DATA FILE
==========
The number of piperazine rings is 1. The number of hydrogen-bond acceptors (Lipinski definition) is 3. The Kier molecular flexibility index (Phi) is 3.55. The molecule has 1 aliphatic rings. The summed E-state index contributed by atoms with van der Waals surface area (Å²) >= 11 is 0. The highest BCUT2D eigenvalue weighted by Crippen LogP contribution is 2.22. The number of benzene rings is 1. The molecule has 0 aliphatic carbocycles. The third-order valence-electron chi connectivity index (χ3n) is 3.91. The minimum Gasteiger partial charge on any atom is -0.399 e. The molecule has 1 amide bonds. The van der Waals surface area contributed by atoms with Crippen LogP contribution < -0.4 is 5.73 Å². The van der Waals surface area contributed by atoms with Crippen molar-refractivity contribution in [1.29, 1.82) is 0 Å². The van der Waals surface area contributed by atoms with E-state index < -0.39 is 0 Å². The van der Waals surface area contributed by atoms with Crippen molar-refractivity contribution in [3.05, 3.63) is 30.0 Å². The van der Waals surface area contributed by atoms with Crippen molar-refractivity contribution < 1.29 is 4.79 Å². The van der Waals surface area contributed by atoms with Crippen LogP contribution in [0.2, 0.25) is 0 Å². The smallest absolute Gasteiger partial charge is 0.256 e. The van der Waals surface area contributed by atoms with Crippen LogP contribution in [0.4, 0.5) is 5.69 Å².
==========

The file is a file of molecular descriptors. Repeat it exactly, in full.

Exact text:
The number of piperazine rings is 1. The number of hydrogen-bond acceptors (Lipinski definition) is 3. The Kier molecular flexibility index (Phi) is 3.55. The molecule has 1 aliphatic rings. The summed E-state index contributed by atoms with van der Waals surface area (Å²) >= 11 is 0. The highest BCUT2D eigenvalue weighted by Crippen LogP contribution is 2.22. The number of benzene rings is 1. The molecule has 0 aliphatic carbocycles. The third-order valence-electron chi connectivity index (χ3n) is 3.91. The minimum Gasteiger partial charge on any atom is -0.399 e. The molecule has 1 amide bonds. The van der Waals surface area contributed by atoms with Crippen LogP contribution < -0.4 is 5.73 Å². The van der Waals surface area contributed by atoms with Crippen molar-refractivity contribution in [1.29, 1.82) is 0 Å². The van der Waals surface area contributed by atoms with E-state index < -0.39 is 0 Å². The van der Waals surface area contributed by atoms with Crippen molar-refractivity contribution in [3.05, 3.63) is 30.0 Å². The van der Waals surface area contributed by atoms with Crippen molar-refractivity contribution < 1.29 is 4.79 Å². The van der Waals surface area contributed by atoms with Crippen LogP contribution in [0.2, 0.25) is 0 Å². The smallest absolute Gasteiger partial charge is 0.256 e. The van der Waals surface area contributed by atoms with Crippen LogP contribution in [0.4, 0.5) is 5.69 Å².